About the research
The severe acute respiratory syndrome coronavirus 2 (SARS-CoV-2) that causes the coronavirus disease (COVID-19) has continued to spread globally, including in sub-Saharan Africa (SSA). Governments have put various policies in place to control the spread of the coronavirus and to mitigate its impact with diverse implications. Pre-existing inequalities are likely to affect the impact of the disease and also play out in the unintended outcomes of the response. Even before the COVID-19 pandemic, SSA was experiencing a disproportionately heavy burden of communicable and non-communicable diseases as well as poverty, with deep inequalities within and across countries. Unless evidence-based actions are taken very deliberately in the implementation of the policy response to the pandemic, these inequalities will increase. However, there is a paucity of knowledge to inform such actions; hence the need to gather evidence through the country case studies, to contribute to the response.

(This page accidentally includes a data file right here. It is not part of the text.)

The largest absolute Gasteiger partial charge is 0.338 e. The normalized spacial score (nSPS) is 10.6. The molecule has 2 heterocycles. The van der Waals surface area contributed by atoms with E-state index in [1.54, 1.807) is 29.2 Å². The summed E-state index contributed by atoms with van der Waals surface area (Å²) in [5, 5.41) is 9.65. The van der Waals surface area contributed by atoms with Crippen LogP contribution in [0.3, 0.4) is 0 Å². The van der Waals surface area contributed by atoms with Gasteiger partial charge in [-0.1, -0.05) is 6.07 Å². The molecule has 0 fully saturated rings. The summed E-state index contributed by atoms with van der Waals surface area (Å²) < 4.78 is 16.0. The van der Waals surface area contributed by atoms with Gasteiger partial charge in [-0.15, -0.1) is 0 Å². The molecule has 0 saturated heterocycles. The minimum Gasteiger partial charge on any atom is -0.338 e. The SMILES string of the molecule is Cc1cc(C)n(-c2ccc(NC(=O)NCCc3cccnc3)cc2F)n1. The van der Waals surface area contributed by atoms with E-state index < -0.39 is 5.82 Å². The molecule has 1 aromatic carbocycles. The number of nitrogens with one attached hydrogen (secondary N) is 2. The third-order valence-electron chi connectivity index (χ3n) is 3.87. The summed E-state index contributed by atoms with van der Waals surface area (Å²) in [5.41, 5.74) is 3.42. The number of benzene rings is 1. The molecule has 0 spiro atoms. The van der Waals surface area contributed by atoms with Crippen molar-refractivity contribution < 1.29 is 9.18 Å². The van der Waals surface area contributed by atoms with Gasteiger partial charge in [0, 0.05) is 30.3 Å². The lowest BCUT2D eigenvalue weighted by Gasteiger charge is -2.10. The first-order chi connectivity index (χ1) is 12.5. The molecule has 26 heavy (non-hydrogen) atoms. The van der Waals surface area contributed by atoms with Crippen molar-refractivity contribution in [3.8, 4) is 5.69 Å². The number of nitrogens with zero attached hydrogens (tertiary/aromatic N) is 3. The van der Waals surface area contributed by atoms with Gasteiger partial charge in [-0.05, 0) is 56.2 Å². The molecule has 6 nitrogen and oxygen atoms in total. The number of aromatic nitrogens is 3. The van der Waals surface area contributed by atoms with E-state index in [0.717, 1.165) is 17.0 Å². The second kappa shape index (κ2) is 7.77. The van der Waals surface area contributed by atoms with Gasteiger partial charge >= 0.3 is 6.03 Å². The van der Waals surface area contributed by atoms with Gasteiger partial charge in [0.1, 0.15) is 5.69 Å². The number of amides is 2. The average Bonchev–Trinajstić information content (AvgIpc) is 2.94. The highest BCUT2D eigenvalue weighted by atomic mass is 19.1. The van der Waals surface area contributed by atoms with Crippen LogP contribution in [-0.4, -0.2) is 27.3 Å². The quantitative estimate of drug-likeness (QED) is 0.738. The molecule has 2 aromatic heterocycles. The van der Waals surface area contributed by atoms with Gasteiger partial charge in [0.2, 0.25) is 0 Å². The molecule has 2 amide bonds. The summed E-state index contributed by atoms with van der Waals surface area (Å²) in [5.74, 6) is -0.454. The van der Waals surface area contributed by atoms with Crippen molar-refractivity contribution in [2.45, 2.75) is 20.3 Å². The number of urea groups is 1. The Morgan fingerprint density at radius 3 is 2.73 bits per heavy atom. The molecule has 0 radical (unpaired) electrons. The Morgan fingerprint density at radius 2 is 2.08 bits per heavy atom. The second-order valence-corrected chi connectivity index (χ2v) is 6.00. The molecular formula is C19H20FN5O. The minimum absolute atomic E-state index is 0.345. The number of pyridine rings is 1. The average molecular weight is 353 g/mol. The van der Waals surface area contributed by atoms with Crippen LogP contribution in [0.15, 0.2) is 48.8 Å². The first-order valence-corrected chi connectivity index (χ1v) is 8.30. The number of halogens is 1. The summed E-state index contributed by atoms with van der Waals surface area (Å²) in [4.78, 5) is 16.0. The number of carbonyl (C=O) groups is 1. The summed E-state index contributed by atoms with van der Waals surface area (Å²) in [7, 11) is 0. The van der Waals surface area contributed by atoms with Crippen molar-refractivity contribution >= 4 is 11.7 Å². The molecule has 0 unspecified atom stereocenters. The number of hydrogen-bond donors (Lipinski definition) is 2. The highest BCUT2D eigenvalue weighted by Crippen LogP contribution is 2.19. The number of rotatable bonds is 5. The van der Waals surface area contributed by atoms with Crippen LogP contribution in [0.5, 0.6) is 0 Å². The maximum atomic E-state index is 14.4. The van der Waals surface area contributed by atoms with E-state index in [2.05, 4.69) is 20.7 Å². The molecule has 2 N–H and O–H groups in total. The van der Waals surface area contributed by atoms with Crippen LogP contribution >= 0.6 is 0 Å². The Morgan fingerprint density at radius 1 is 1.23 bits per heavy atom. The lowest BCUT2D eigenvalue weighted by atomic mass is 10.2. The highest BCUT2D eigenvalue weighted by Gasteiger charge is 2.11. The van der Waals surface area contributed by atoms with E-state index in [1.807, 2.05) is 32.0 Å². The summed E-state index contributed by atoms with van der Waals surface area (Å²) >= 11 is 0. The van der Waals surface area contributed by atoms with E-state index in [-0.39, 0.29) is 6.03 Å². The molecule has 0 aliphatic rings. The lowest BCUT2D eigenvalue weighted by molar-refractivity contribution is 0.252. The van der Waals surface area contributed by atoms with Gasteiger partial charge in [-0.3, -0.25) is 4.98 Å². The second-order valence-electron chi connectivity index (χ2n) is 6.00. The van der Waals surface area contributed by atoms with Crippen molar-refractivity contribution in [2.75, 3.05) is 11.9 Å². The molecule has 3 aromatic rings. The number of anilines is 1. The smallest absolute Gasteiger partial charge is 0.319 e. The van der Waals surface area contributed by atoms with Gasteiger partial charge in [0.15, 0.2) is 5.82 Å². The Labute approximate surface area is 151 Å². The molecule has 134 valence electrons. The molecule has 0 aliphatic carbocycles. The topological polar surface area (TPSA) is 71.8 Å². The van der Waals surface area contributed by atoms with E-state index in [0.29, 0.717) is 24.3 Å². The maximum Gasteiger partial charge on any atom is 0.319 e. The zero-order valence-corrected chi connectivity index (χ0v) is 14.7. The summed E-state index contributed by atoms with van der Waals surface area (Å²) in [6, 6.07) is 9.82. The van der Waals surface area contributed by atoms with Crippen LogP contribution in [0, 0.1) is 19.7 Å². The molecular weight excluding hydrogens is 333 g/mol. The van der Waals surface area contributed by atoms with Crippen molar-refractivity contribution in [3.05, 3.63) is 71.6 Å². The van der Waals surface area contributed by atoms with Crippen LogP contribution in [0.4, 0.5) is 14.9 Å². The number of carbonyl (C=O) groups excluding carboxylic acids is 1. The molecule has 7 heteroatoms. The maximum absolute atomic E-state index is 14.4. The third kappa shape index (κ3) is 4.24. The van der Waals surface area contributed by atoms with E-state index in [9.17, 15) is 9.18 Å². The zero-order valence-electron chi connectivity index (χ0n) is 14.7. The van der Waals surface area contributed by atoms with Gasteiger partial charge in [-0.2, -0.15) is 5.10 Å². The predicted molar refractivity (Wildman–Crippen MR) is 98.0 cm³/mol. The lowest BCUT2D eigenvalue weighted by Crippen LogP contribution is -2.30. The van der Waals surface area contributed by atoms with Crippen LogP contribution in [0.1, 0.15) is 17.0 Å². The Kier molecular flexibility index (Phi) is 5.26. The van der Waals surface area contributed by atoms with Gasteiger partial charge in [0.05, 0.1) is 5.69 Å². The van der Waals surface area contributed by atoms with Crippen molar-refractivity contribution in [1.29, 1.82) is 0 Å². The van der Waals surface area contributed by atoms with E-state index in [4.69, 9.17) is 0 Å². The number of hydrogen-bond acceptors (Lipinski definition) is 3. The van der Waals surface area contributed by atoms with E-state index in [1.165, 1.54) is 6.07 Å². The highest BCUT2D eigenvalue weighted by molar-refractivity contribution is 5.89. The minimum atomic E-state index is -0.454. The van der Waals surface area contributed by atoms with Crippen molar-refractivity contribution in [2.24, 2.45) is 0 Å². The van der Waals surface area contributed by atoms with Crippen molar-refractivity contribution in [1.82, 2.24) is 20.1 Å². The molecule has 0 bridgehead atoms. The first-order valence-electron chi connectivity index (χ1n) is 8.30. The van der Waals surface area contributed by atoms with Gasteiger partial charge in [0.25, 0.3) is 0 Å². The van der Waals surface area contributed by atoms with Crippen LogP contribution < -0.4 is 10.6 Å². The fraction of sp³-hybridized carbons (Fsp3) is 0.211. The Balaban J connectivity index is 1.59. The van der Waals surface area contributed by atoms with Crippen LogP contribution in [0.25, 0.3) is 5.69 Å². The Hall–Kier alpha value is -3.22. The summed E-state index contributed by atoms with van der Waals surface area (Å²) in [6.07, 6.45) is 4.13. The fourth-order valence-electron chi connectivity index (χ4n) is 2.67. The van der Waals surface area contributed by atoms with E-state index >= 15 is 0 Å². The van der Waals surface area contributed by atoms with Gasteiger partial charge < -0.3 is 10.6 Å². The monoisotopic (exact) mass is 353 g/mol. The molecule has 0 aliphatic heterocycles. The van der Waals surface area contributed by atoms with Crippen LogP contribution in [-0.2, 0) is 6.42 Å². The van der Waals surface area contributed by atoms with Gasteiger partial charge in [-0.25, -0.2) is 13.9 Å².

These two case studies, in Kenya and Uganda, will examine the range of laws, regulations and policies in operation at national and sub national levels. They will seek to analyse the intersection of COVID-19 and inequalities in order to identify and promote effective policy and programme responses that successfully mitigate the spread and impact of SARS-CoV-2, particularly among the disadvantaged; and to identify lessons that may apply to public health policy and practice more broadly. The emerging evidence will enhance accountability demands by stakeholders to duty bearers. Finally, the case studies will identify gaps in existing knowledge and propose avenues for additional research.
Conduct desk reviews, policy analysis, secondary data analysis, media analysis and qualitative key informant interviews.